State forest land purchased
Published 8:52 am Wednesday, December 9, 2020
Charlotte County will become home to the commonwealth’s 26th state forest.
The Virginia Department of Forestry (VDOF) announced Thursday, Dec. 3 that the department had acquired 2,531 acres of working timberland near the town of Drakes Branch from The Conservation Fund.
The land owned by Stanley Land and Lumber Corporation is located along Saxkey Road, a designated Virginia Scenic Byway.
What will be known as Charlotte State Forest is also the first publicly accessible state land in Charlotte County.
“The Charlotte County Board of Supervisors (BOS) supports the establishment of Charlotte State Forest and the opportunity to better connect the public to the outdoors in our own community,” BOS Chairman Garland Hamlett Jr said. “This is a rare opportunity for Southside Virginia that protects the environment and benefits the public.”
In November 2019, the BOS agreed to give the VDOF a letter in support of a state forest that would be located in the county, but not before supervisor Kay Pierantoni expressed her concern for possible lost tax revenue to the county.
The VDOF does not pay real estate taxes on property, but with the purchase of the land, the county would receive 25% of any timber sales.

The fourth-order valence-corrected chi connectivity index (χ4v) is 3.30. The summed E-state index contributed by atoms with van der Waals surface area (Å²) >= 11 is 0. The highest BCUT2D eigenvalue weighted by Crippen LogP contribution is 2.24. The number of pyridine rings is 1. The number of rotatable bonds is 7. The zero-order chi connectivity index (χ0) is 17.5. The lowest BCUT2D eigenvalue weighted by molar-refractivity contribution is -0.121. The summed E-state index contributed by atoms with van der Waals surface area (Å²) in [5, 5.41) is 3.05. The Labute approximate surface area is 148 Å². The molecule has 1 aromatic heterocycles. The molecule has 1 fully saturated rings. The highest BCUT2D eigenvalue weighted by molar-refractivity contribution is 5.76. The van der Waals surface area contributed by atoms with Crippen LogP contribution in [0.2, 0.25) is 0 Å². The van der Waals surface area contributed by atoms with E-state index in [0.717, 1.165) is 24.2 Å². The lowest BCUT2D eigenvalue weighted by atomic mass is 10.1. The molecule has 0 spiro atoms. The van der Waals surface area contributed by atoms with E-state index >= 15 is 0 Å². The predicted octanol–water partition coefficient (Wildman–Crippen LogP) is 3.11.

According to VDOF, Charlotte County is located within the state’s highest timber-producing region.
Virginia forests contribute $21 billion annually to the state’s economy. Forestry is the third leading industry in the commonwealth, employing more than 108,000 Virginians in forestry, forest products and related industries.
Charlotte State Forest includes approximately 13 miles of the Roanoke and Wards Ford Creeks—two tributary streams to the Roanoke River, a designated Virginia Scenic River. VDOF plans to acquire an additional 2,500 adjacent acres currently owned by The Conservation Fund, creating the fifth-largest sustainable forestry initiative certified state forest in the commonwealth.
“The creation of a new state forest on the Stanley land celebrates a long legacy of well-managed working forests,” Heather Richards, Virginia state director for The Conservation Fund said. “We are honored to assist the commonwealth in the protection of these timberlands to support local forestry jobs, protect key wildlife habitat and provide new public recreational access for a variety of activities in Charlotte County.”
In a press release, Senator Mark Warner said the preservation of more than 2,000 acres of working timberland would safeguard vital habitats and provide outdoor recreation opportunities to support the local economy.